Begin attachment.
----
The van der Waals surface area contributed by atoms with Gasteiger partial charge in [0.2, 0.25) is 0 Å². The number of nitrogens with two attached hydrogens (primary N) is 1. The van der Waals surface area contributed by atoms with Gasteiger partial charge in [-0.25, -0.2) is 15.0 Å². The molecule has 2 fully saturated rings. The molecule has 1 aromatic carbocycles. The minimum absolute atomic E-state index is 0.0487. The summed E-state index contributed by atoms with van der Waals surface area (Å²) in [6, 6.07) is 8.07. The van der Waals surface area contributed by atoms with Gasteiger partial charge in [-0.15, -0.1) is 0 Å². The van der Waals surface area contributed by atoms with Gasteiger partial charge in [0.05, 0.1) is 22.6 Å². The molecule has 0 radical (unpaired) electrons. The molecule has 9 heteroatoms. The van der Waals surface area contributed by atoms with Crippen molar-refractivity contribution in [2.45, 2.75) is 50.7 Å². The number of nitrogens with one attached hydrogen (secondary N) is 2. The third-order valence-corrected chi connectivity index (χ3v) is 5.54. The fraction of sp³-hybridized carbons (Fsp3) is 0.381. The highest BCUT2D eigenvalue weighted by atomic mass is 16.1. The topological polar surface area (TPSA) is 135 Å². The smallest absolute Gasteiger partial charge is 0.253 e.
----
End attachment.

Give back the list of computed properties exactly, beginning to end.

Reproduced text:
The van der Waals surface area contributed by atoms with Gasteiger partial charge in [0.2, 0.25) is 0 Å². The number of nitrogens with two attached hydrogens (primary N) is 1. The van der Waals surface area contributed by atoms with Gasteiger partial charge in [-0.25, -0.2) is 15.0 Å². The molecule has 2 fully saturated rings. The molecule has 1 aromatic carbocycles. The minimum absolute atomic E-state index is 0.0487. The summed E-state index contributed by atoms with van der Waals surface area (Å²) in [6, 6.07) is 8.07. The van der Waals surface area contributed by atoms with Gasteiger partial charge in [-0.15, -0.1) is 0 Å². The van der Waals surface area contributed by atoms with Gasteiger partial charge in [0.05, 0.1) is 22.6 Å². The molecule has 0 radical (unpaired) electrons. The molecule has 9 heteroatoms. The van der Waals surface area contributed by atoms with Crippen molar-refractivity contribution in [2.45, 2.75) is 50.7 Å². The number of nitrogens with one attached hydrogen (secondary N) is 2. The third-order valence-corrected chi connectivity index (χ3v) is 5.54. The fraction of sp³-hybridized carbons (Fsp3) is 0.381. The highest BCUT2D eigenvalue weighted by atomic mass is 16.1. The topological polar surface area (TPSA) is 135 Å². The smallest absolute Gasteiger partial charge is 0.253 e.